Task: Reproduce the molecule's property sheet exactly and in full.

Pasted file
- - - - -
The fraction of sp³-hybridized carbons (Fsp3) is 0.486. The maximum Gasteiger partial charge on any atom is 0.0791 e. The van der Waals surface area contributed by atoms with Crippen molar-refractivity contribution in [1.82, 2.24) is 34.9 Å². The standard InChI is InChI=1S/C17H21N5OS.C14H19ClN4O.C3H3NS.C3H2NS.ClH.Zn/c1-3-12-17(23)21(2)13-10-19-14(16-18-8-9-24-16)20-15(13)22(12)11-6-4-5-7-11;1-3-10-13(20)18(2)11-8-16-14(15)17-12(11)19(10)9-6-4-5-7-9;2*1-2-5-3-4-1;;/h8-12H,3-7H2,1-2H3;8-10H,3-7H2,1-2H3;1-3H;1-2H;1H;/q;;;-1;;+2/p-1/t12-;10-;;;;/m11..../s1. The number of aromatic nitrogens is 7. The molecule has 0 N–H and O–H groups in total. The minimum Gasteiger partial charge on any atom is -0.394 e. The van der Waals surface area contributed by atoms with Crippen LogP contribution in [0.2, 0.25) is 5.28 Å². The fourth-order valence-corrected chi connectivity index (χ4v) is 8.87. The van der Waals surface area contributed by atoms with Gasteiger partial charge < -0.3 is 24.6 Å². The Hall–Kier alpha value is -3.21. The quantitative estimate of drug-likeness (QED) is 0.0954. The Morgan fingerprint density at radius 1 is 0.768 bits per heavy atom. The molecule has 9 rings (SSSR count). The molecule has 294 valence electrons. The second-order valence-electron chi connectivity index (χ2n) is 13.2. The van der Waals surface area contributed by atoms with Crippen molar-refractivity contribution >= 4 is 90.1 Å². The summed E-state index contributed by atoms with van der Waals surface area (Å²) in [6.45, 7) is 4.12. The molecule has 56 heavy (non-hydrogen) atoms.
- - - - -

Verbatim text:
The fraction of sp³-hybridized carbons (Fsp3) is 0.486. The maximum Gasteiger partial charge on any atom is 0.0791 e. The van der Waals surface area contributed by atoms with Crippen molar-refractivity contribution in [1.82, 2.24) is 34.9 Å². The standard InChI is InChI=1S/C17H21N5OS.C14H19ClN4O.C3H3NS.C3H2NS.ClH.Zn/c1-3-12-17(23)21(2)13-10-19-14(16-18-8-9-24-16)20-15(13)22(12)11-6-4-5-7-11;1-3-10-13(20)18(2)11-8-16-14(15)17-12(11)19(10)9-6-4-5-7-9;2*1-2-5-3-4-1;;/h8-12H,3-7H2,1-2H3;8-10H,3-7H2,1-2H3;1-3H;1-2H;1H;/q;;;-1;;+2/p-1/t12-;10-;;;;/m11..../s1. The number of aromatic nitrogens is 7. The molecule has 0 N–H and O–H groups in total. The minimum Gasteiger partial charge on any atom is -0.394 e. The van der Waals surface area contributed by atoms with Crippen LogP contribution in [0.2, 0.25) is 5.28 Å². The fourth-order valence-corrected chi connectivity index (χ4v) is 8.87. The van der Waals surface area contributed by atoms with Gasteiger partial charge < -0.3 is 24.6 Å². The Hall–Kier alpha value is -3.21. The quantitative estimate of drug-likeness (QED) is 0.0954. The Morgan fingerprint density at radius 1 is 0.768 bits per heavy atom. The molecule has 9 rings (SSSR count). The molecule has 294 valence electrons. The second-order valence-electron chi connectivity index (χ2n) is 13.2. The van der Waals surface area contributed by atoms with Crippen molar-refractivity contribution >= 4 is 90.1 Å². The summed E-state index contributed by atoms with van der Waals surface area (Å²) in [6.45, 7) is 4.12. The molecule has 56 heavy (non-hydrogen) atoms.